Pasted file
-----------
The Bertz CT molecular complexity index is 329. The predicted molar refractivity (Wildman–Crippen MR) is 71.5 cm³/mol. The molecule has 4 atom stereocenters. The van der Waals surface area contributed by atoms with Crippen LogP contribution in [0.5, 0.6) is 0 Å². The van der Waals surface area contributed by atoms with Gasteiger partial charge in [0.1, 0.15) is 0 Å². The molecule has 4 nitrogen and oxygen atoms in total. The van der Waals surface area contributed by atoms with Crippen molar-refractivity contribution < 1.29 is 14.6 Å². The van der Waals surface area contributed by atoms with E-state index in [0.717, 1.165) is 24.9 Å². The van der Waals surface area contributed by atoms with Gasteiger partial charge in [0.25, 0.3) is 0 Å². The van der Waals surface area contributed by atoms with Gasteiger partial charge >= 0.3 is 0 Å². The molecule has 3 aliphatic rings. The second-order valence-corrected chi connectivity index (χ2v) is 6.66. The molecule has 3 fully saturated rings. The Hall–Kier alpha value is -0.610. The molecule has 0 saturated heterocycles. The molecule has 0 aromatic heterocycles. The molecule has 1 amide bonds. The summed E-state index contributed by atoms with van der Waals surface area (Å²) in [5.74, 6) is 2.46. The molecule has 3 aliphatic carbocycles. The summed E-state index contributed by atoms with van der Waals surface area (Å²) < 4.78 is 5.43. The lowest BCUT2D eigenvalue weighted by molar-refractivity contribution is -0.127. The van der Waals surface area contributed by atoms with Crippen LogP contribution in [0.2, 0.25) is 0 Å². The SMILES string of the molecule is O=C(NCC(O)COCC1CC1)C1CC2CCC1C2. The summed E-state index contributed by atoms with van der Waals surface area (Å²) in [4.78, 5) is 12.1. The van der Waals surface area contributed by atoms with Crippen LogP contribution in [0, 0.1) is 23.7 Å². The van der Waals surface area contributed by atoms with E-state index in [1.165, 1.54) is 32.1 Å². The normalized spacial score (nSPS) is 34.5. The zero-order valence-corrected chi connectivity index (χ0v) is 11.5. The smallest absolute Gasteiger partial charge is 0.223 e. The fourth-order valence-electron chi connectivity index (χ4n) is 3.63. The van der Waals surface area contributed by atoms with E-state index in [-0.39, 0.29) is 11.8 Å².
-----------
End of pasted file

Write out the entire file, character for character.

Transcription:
The Bertz CT molecular complexity index is 329. The predicted molar refractivity (Wildman–Crippen MR) is 71.5 cm³/mol. The molecule has 4 atom stereocenters. The van der Waals surface area contributed by atoms with Crippen LogP contribution in [0.5, 0.6) is 0 Å². The van der Waals surface area contributed by atoms with Gasteiger partial charge in [0.1, 0.15) is 0 Å². The molecule has 4 nitrogen and oxygen atoms in total. The van der Waals surface area contributed by atoms with Crippen molar-refractivity contribution < 1.29 is 14.6 Å². The van der Waals surface area contributed by atoms with E-state index in [0.717, 1.165) is 24.9 Å². The van der Waals surface area contributed by atoms with Gasteiger partial charge in [0.25, 0.3) is 0 Å². The van der Waals surface area contributed by atoms with Gasteiger partial charge >= 0.3 is 0 Å². The molecule has 3 aliphatic rings. The second-order valence-corrected chi connectivity index (χ2v) is 6.66. The molecule has 3 fully saturated rings. The Hall–Kier alpha value is -0.610. The molecule has 0 saturated heterocycles. The molecule has 0 aromatic heterocycles. The molecule has 1 amide bonds. The summed E-state index contributed by atoms with van der Waals surface area (Å²) in [5.74, 6) is 2.46. The molecule has 3 aliphatic carbocycles. The summed E-state index contributed by atoms with van der Waals surface area (Å²) < 4.78 is 5.43. The lowest BCUT2D eigenvalue weighted by molar-refractivity contribution is -0.127. The van der Waals surface area contributed by atoms with Crippen LogP contribution in [0.2, 0.25) is 0 Å². The SMILES string of the molecule is O=C(NCC(O)COCC1CC1)C1CC2CCC1C2. The summed E-state index contributed by atoms with van der Waals surface area (Å²) in [4.78, 5) is 12.1. The van der Waals surface area contributed by atoms with Crippen LogP contribution in [0, 0.1) is 23.7 Å². The van der Waals surface area contributed by atoms with E-state index in [1.165, 1.54) is 32.1 Å². The normalized spacial score (nSPS) is 34.5. The zero-order valence-corrected chi connectivity index (χ0v) is 11.5. The smallest absolute Gasteiger partial charge is 0.223 e. The fourth-order valence-electron chi connectivity index (χ4n) is 3.63. The van der Waals surface area contributed by atoms with E-state index in [-0.39, 0.29) is 11.8 Å².